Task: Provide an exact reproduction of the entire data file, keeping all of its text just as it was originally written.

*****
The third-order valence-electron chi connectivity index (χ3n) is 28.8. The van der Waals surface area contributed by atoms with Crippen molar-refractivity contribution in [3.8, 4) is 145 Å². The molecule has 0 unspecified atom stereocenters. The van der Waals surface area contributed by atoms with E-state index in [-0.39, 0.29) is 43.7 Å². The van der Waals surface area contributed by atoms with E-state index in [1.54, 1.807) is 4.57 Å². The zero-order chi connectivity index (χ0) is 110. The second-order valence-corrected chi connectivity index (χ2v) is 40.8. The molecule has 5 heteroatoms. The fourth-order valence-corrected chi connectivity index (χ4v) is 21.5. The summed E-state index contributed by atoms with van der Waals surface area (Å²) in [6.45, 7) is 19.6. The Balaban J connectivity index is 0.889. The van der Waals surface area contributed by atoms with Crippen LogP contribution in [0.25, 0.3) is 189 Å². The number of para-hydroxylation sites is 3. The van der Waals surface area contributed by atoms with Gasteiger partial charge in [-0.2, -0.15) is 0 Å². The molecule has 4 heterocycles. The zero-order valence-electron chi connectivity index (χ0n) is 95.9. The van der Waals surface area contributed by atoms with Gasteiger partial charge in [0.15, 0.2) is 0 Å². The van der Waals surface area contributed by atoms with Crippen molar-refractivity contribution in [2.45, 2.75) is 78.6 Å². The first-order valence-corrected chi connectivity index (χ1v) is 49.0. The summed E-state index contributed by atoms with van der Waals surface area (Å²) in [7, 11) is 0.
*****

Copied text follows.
The third-order valence-electron chi connectivity index (χ3n) is 28.8. The van der Waals surface area contributed by atoms with Crippen molar-refractivity contribution in [3.8, 4) is 145 Å². The molecule has 0 unspecified atom stereocenters. The van der Waals surface area contributed by atoms with E-state index in [-0.39, 0.29) is 43.7 Å². The van der Waals surface area contributed by atoms with E-state index in [1.54, 1.807) is 4.57 Å². The zero-order chi connectivity index (χ0) is 110. The second-order valence-corrected chi connectivity index (χ2v) is 40.8. The molecule has 5 heteroatoms. The fourth-order valence-corrected chi connectivity index (χ4v) is 21.5. The summed E-state index contributed by atoms with van der Waals surface area (Å²) in [6.45, 7) is 19.6. The Balaban J connectivity index is 0.889. The van der Waals surface area contributed by atoms with Crippen LogP contribution in [0.25, 0.3) is 189 Å². The number of para-hydroxylation sites is 3. The van der Waals surface area contributed by atoms with Gasteiger partial charge in [-0.2, -0.15) is 0 Å². The molecule has 4 heterocycles. The zero-order valence-electron chi connectivity index (χ0n) is 95.9. The van der Waals surface area contributed by atoms with Gasteiger partial charge in [0.15, 0.2) is 0 Å². The van der Waals surface area contributed by atoms with Crippen molar-refractivity contribution in [2.45, 2.75) is 78.6 Å². The first-order valence-corrected chi connectivity index (χ1v) is 49.0. The summed E-state index contributed by atoms with van der Waals surface area (Å²) in [7, 11) is 0.